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Rebuild Bond: Con Argument
by George Wooding
The City of San Francisco is rapidly losing the trust of the
San Francisco Voters.
Ask yourself, when was the last time San Francisco did a good job on a bond measure? How many Laguna Honda Hospital rebuilds do you want to be taxed for?
According to the 6/26/08 Civil Grand Jury report, Accountability in San Francisco Government, San Franciscos bond measures are averaging between 35% to 67% in cost overruns. The Jurys report documents horrendous City bond oversight, concluding: The ultimate response to the lack of accountability and oversight is for the voters to demand better governance from City officials. In the meantime, there are no standard operating procedures to hold departments and commissions accountable [for bonds] and, by extension, no accountability by The Board of Supervisors, [the Controller], or the Mayors office.
The City desperately needs sound financial bond oversight, yet has irresponsibly failed to adopt or apply any of the Civil Grand Jurys bond oversight recommendations that were prepared in anticipation of the SFGH rebuild.
San Francisco charges the voters for steak and we always seem to end up eating hotdogs without a bun. Take a good look at this months $198 parcel tax increase in your property taxes. Proposition As $887.4 million cost is so expensive that San Franciscans can no longer afford to indulge the Citys business as usual cost overruns on bond projects.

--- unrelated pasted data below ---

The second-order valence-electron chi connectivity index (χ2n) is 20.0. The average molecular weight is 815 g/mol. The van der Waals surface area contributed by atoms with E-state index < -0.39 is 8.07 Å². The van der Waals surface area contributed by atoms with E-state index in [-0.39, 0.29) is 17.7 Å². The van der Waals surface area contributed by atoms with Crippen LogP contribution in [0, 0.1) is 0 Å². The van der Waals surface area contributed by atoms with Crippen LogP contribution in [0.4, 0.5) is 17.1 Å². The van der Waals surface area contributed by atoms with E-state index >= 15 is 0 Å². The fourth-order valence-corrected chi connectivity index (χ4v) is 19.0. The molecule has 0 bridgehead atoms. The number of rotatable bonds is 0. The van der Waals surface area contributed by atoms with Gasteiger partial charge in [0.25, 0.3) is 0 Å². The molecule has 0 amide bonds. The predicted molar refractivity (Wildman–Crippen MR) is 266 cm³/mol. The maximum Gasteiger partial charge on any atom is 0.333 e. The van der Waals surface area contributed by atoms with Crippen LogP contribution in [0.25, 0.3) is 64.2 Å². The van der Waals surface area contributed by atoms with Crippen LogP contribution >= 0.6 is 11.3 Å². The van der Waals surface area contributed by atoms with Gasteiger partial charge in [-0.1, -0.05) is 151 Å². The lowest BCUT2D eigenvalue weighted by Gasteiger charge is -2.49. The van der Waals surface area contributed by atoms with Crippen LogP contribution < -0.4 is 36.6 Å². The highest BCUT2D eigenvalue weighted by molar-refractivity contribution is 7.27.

The City has had 14 years to plan the SFGH rebuild and has waited until the absolute last moment to present the SFGH rebuild to the public. San Francisco is falsely claiming that SFGH will not be rebuilt if the voters fail to pass Proposition A. This claim by the City is an emotional, scare tactic designed to trick voters. SFGH will NOT be closing if Proposition A is not passed. A new law, SB306 will allow San Francisco to complete SFGH by 2020. Responsible Citys such as San Mateo finished the seismic retrofit of their hospital by 2002.
Many of Proposition As current design problems and cost
overruns could have been avoided if San Francisco had been more
responsible to its voters.
What was the Department of Public Health (DPH) thinking when they spent $30 million planning Proposition A?
Construction is supposed to cost $887.4 million. By the Citys own admission construction may actually cost $943 million. This $55.6 million increase is open ended.
Furniture, fixtures and equipment (FFE) are supposed to cost $75 million. In 2006, Anshen and Allens SFGH feasibility study predicted that FFE would cost between $157 million and $234 million. Its interesting to note that the price of medical equipment has dropped so dramatically, while the costs of everything else continues to rise.
The debt service on the bond is predicted to be $640 million. The sub-prime mortgage melt-down is paralyzing municipal government financing. San Francisco may face unprecedented delays in selling Proposition A bonds since the market for bonds has dried up. If the current economy conditions persist, the real story may simply be that the City will not be able to find buyer for its bonds. Incredibly, there is no cap on Proposition As bond interest rate and the bonds debt service may be underestimated by at least $100 million or more. Bond interest rates will certainly increase and debt service will skyrocket.